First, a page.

I didn’t give the race itself much thought because my mind was preoccupied with reconnecting with old friends that I haven’t seen in SIXTEEN years. (Yeah, exactly!) I thought about the fun we had in college, who we were then, who we are now, how much fun it would be to hear their journeys and share my own. I honestly didn’t think about how cool it would be to run in our nation’s capitol. I had no idea.
The original plan was to run together, just spend the time catching up. Julie had a really hard time training since she lives in New York and the winter has been more punishing to her than any of us. She decided since she wasn’t confident in her training that she’d rather run alone. Shelley was in a top corral (girl is fast!) so that left me in the middle of the pack, which is exactly where I needed to be. This was my first race in more than a year, something else I hadn’t considered.
Race day was chilly, and the start was 7:30 a.m., just after sunrise. You start next to the Smithsonian, but while you are waiting in line for the port-o-potty, you just have to glance left and right to see the Washington Monument and the White House. You might not know this, but the sun appears to rise right over the White House; it’s pretty amazing.
The first few meters take you past smaller monuments that you know are significant, but you might not recognize them. It’s at mile 2 and 3 — where you run past the Lincoln Memorial — that you start realizing how awesome this race really is. Your mind wonders to our country’s history, our noble leaders, and every spy movie you’ve ever seen. It’s a perfect distraction; the first 5 miles flew by.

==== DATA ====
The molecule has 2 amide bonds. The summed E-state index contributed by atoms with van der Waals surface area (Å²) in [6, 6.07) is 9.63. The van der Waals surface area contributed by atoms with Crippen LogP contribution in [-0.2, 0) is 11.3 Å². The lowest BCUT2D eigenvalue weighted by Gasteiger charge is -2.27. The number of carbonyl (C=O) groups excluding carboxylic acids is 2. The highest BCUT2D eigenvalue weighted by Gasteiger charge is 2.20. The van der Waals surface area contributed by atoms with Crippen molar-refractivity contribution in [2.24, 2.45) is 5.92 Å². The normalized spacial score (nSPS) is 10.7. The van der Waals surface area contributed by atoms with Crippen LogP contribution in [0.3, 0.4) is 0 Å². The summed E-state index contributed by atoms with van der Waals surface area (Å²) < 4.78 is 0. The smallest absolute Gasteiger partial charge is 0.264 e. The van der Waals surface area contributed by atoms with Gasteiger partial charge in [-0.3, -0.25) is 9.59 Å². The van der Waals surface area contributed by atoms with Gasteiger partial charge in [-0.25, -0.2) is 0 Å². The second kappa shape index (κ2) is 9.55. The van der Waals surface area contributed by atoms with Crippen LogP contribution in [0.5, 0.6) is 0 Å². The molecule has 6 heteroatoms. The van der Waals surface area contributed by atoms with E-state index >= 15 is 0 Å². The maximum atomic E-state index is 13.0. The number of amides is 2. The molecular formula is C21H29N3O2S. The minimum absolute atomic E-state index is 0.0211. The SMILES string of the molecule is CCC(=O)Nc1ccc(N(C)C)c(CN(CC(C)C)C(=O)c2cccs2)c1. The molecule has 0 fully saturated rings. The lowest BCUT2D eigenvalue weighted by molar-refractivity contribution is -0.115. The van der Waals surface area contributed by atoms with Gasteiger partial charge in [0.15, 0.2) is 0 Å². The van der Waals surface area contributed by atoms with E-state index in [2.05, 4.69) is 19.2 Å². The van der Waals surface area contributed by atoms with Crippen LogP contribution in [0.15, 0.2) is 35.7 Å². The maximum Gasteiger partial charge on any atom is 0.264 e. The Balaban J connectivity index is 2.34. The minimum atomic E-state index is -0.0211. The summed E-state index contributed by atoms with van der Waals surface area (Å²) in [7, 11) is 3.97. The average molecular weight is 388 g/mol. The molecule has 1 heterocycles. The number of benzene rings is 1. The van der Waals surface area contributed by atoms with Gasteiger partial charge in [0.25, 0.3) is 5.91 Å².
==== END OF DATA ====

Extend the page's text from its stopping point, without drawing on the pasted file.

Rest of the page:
Then, Mile 6. You bitch. I’ve run some hilly races — I live in Cincinnati! — but dang, this hill was a total beast. It was steep, it was long, and the climb continued after you turned the corner at the top. I would go out on a limb and say it was the hardest hill I’ve ever run in a race, but that’s because Heartbreak Hill is a distant memory. Bottom line, she was a pace-killer and I was grateful she was the only one. The rest of the race was rolling, but workable.
Miles 7-10 take you through some quaint D.C. neighborhoods like Adams Morgan. Lucky for us runners, it was the beginning of many people’s St. Patrick’s Day celebrations, and the Guinness was already flowing. Talk about a rowdy crowd. I stayed close to the fella in the green body suit who was getting huge cheers. It carried me to mile 11, which is where it got really hard.
Miles 11-13 are always hard. You are approaching the end of your goal, where you need to dig in and bring it home. Mentally I was prepared to run this race for fun, to remain comfortable the entire way, which is what I did, but I was still exhausted. I had to do a little pep talk, and remind myself that my pace so far had been reasonable, and I should have some gas left in the tank. And I did. My slowest mile, mile 6, was a 9:42, my fastest miles, 11-13, were 8:25. This is how I broke 2 hours, which honestly shocked the hell out of me! My fun run turned out to be a pretty good race after all. Shelley ran a great time, and Julie– who was afraid of not even finishing– PR’d! A huge shout-out to her, she killed it.
All things considered, I would totally do this race again. I might even make it into a family vacation next year. If you’re looking for a great half, with tons to see and do and crowds the whole way, then the D.C. Rock n’ Roll Half is the one for you. –Amie